It is possible that the kiln is only sucking 3kW for short periods of time, rather than all the time. In which case the 13A plug ought to do the business. That's the way a regular oven works.
I'm sure the supplier/manufacturer must be happy with the 13A plug because if they aren't then they would be laying themselves open for being sued if the arrangement catches fire etc.
PoP
If you really must use the email address provided with my newsreader please be aware that the email is processed with spamcop. As a result your email to me might be treated as spam!
Add pictures here
<% if( /^image/.test(type) ){ %>
<% } %>
<%-name%>
Add image file
Upload
PoP wrote:

What actually happens is they take a great deal of power for quite some time to bring them up to temperaure, as teh thermal mass is considerable.
THEN they go into cycle mode.
They after all, only ovens to cook ceramic in.
I still think that apart from wiring a dedicated spur, its easiest top patch in a 13A fused switched fused spur off a local ring main.
I really would not consider a 13A plug to be a suitable thing except for occasional use.

It won't catch fire. The socket will. Leastways thats been my experience of failure modes of this kind off stuff. Eventually the 13A plug/socket gets corroded, and slightly high resistance, arcing takes place, more corrosion, and heat, the plastic starts to go brittle and the thing falls apart in a shower of sparks.
You then need to replace both plug and socket. Its not unsafe, just 'accelerated ageing' really.
Why take the risk? SFS is a neat and simple way to do this. You leminate the plug and socket contact, have a dedicated bitof wire, and a switch (and proably a neon) as well as a fuse. Neat, to the point, withing regs, and less likely to fail. AND no incentive to unplug repeatedly to use socker for vacuum cleanre to sweep up the shattered vase that just fell out of the kiln..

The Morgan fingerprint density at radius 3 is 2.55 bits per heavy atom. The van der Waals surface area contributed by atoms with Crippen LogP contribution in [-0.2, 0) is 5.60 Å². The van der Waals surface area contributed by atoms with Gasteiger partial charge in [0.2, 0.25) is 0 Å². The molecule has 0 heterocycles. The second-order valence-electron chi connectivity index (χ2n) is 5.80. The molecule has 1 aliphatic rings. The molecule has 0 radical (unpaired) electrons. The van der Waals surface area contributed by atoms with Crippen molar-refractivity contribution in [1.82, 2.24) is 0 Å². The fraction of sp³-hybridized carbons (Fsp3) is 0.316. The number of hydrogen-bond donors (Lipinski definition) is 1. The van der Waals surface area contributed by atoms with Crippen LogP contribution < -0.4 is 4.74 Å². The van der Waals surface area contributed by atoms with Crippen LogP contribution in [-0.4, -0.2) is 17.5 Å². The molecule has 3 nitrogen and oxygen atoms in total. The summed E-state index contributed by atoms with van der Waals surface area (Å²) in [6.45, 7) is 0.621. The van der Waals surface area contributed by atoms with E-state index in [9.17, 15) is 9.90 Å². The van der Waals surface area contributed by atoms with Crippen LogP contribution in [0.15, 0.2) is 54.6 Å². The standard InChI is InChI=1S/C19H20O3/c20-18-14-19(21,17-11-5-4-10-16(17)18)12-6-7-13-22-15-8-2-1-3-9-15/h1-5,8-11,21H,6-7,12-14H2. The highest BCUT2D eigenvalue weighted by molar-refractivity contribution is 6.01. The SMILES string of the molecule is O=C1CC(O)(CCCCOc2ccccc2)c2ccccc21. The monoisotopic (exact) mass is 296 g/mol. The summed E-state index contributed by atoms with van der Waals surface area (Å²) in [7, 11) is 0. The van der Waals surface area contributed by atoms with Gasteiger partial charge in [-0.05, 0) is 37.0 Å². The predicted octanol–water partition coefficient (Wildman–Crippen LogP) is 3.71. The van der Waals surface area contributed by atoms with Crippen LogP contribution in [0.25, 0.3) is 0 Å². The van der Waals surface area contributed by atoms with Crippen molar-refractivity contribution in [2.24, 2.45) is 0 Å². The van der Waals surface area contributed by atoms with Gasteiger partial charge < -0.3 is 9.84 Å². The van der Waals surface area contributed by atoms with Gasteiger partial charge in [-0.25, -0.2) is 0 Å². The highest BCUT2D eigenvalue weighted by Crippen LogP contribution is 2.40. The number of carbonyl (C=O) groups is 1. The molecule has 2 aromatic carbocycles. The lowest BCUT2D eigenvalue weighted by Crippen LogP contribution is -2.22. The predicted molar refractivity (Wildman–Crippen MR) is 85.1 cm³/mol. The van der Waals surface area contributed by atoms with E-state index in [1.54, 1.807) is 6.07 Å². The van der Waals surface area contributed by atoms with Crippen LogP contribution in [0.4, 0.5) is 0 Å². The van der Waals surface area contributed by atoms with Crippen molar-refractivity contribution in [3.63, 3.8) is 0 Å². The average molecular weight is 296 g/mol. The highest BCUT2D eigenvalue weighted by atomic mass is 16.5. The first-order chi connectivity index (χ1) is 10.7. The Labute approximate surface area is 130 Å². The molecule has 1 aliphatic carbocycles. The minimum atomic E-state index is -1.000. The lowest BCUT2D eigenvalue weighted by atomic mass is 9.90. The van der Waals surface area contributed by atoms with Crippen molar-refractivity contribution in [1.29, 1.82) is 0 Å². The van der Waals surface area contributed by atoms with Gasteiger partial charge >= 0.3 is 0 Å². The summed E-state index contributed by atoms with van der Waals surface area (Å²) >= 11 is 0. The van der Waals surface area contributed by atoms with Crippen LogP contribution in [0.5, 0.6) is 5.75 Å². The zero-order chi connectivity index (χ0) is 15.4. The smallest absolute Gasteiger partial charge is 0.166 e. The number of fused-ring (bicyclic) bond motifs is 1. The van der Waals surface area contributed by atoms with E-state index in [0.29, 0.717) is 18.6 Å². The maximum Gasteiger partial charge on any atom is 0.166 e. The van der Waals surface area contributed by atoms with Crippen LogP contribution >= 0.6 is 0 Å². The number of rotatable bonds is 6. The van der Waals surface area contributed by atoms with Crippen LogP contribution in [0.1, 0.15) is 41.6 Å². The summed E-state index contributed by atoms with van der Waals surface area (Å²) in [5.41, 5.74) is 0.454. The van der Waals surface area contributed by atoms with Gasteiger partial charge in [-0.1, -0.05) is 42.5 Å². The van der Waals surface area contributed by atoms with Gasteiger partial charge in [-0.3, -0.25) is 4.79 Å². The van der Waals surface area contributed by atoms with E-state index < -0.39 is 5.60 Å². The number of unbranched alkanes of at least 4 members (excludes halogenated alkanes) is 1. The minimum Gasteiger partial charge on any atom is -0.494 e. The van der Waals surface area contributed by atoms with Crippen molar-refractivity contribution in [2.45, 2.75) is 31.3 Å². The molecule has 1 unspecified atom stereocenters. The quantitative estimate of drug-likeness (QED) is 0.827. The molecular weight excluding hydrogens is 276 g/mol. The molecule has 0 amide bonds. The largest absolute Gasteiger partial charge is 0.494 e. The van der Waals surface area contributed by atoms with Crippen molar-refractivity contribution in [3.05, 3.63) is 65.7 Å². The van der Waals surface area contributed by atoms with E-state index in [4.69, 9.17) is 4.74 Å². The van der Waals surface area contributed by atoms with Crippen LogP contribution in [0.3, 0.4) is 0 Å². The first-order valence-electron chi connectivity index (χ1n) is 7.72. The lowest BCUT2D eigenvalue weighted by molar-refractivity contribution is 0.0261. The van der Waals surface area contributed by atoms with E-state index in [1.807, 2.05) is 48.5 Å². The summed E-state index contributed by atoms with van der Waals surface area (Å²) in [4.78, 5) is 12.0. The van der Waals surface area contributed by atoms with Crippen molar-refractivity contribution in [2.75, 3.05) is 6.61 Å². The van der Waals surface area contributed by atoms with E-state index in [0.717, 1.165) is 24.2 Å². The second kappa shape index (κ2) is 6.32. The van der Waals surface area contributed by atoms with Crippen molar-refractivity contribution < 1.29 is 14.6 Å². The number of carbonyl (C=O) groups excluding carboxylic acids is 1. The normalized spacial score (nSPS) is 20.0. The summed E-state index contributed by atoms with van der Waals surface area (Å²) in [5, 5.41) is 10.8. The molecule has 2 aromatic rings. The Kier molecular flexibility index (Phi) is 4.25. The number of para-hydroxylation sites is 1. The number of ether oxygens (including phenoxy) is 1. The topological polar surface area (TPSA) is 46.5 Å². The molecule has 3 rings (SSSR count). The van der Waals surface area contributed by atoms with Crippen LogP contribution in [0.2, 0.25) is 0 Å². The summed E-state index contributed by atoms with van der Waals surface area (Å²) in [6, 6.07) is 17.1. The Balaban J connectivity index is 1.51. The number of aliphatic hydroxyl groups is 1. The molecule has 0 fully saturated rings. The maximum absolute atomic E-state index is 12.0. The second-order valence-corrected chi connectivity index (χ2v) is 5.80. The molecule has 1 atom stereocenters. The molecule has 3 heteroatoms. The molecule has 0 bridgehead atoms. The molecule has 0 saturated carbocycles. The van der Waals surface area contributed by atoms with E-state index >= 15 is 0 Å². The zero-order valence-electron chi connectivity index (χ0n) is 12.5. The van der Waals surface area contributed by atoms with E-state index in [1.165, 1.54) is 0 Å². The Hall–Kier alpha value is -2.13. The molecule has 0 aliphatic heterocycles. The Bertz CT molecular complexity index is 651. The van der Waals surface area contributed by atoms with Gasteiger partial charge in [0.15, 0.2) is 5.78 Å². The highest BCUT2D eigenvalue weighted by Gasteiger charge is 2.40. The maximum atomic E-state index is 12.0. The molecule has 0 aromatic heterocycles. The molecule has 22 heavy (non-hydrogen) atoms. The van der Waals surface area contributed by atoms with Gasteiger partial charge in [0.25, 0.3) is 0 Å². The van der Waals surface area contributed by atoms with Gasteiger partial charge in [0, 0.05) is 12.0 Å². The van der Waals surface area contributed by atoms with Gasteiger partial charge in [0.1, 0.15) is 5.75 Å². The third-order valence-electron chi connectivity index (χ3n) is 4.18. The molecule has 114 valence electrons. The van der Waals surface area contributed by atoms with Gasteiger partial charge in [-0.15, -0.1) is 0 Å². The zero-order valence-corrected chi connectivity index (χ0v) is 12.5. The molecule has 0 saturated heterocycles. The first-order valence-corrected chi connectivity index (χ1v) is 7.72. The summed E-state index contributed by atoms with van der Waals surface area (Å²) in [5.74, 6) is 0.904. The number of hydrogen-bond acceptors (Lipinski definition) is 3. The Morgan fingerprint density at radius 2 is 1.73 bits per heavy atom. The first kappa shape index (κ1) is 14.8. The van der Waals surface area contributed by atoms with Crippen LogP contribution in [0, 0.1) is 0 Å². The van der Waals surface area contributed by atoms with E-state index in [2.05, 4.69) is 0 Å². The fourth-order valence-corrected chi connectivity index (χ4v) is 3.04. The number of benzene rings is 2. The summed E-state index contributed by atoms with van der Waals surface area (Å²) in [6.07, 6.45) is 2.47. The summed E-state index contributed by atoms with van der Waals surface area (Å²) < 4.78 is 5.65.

Add pictures here
<% if( /^image/.test(type) ){ %>
<% } %>
<%-name%>
Add image file
Upload

If there is a problem it will be obvious by the plug/socket getting very hot.
--
*Puritanism: The haunting fear that someone, somewhere may be happy.

Dave Plowman snipped-for-privacy@argonet.co.uk London SW 12
  Click to see the full signature.
Add pictures here
<% if( /^image/.test(type) ){ %>
<% } %>
<%-name%>
Add image file
Upload

fuse in it. Get one from one of the better manufacturers such as MK. Run a 2.5mm or 4mm radial to the consumer unit and fit a 16 or 20 amp protective device. I would also recomend fitting something like rswww.com part number 331-6493 between the fused spur unit and the consumerunit but close to the kiln. This would let you padlock the kiln off!
Add pictures here
<% if( /^image/.test(type) ){ %>
<% } %>
<%-name%>
Add image file
Upload
Scott Mills wrote:

I have had several plugs burn out eventually at these sorts of currents.
If its never going to be unplugged, I would defintely put in a switched and fused spur for it.
Why bother with a potentially unreliable plug and socket when you don't need it?

Add pictures here
<% if( /^image/.test(type) ){ %>
<% } %>
<%-name%>
Add image file
Upload

what you're saying.
--
Chris Green

Add pictures here
<% if( /^image/.test(type) ){ %>
<% } %>
<%-name%>
Add image file
Upload